4. comply with all conditions of the permit,
  5. ensure the required records are kept, and
  6. take all reasonable steps to establish whether they are dealing with people who will use the exported or supplied items for legitimate purposes.

(17) When applying to the DTCC for a permit, researchers must submit the following:

  1. an application for a Defence Export Controls permit, including a brief description of the research activities being undertaken, details of the intended recipient of the supplied item or technology and the dates and timeline of supply,
  2. a copy of the self-assessment result from the Online Defence and Strategic Goods List Tool, and
  3. a copy of the University's Defence Export Controls Compliance Checklist available from the DTCC website.

Record-keeping in relation to permits

(18)  Under section 6 of the Defence Trade Controls Act 2012 and section 6 of the Defence Trade Controls Regulation 2013, a holder of a permit under the Act must keep the following records of any supply they make under the permit:

  1. A description of the Defence and Strategic Goods List (DSGL) technology supplied.
  2. The unique identifier of the permit.
  3. The name of anyone to whom the permit holder supplied the technology.
  4. For each supply:
    1. the date of the supply, or
    2. if the permit covers the supply for a period of time, the period or periods of time during which the permit holder supplied the DSGL technology.

(19) The permit holder must retain the records for five years from the date of supply or from the end date of the period of supply allowed by the permit, whichever is longer.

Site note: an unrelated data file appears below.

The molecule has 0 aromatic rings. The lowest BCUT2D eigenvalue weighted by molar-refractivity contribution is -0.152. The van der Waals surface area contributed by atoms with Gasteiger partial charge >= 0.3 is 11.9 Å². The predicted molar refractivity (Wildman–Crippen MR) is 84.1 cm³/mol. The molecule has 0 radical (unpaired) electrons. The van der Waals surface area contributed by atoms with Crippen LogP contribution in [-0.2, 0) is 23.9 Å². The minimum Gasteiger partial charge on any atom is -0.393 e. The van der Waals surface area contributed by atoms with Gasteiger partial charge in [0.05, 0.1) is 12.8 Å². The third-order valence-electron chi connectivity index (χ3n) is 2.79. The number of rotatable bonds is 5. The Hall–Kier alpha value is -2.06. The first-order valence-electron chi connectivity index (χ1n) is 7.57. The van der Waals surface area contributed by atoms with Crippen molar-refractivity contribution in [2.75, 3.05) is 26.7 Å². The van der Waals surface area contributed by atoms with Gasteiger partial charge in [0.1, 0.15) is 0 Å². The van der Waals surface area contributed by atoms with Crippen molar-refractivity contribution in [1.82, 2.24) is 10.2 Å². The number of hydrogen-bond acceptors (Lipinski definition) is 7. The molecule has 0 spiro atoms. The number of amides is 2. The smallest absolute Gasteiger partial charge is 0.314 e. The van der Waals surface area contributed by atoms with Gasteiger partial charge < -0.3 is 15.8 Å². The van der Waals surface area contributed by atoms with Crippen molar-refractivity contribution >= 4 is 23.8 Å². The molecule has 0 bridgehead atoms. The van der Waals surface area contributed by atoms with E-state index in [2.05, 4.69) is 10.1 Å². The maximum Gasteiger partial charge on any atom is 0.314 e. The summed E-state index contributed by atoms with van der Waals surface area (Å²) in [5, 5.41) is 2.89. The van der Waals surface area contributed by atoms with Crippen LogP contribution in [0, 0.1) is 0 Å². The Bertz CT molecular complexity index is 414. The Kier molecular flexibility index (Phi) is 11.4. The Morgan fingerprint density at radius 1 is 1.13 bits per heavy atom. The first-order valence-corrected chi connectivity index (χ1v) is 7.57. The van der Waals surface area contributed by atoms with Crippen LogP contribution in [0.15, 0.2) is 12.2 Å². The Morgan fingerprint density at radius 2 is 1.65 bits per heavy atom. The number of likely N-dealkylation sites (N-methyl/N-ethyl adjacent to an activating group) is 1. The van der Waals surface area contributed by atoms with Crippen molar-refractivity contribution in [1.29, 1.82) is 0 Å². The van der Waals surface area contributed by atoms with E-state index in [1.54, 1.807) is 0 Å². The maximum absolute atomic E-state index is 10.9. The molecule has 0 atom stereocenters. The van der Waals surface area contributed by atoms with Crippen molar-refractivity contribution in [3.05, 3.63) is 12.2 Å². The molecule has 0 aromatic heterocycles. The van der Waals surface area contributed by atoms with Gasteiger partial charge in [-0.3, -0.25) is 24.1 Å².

Part D - Training

(20) All staff in the following categories must undertake training specified by the Defence Trade Controls Committee:

  1. All staff from the following schools and centres who have ‘research’ in their position description, including adjuncts at the discretion of the head of school:
    1. School of Agricultural, Environmental and Veterinary Sciences
    2. School of Dentistry and Medical Sciences
    3. School of Rural Medicine
    4. School of Nursing, Paramedicine and Healthcare Sciences
    5. School of Computing, Mathematics and Engineering
    6. Australian Graduate School of Policing & Security
    7. Centre for Customs and Excise Studies.
  2. Heads of school and equivalent (such as centre directors)
  3. Centre directors
  4. Laboratory managers
  5. Presiding officer, Human Research Ethics Committee
  6. Presiding officer, Animal Care and Ethics Committee
  7. Staff who self-assess or are identified by heads of schools or research centre directors as conducting activities that may fall within the scope of the Defence Trade Controls Act 2012.
  8. Higher degree by research students as directed by their supervisor or head of school.

(21) Training will be:

  1. internal training specified by the Defence Trade Controls Committee, which is to be completed at least once every two years; and 
  2. online training provided by the Defence Export Controls Awareness Training website, or an equivalent government resource.
Top of Page

Section 5 - Guidelines

(22) The Defence Trade Controls Publication and Supply Guidelines may help researchers determine whether they will be publishing or supplying a controlled technology.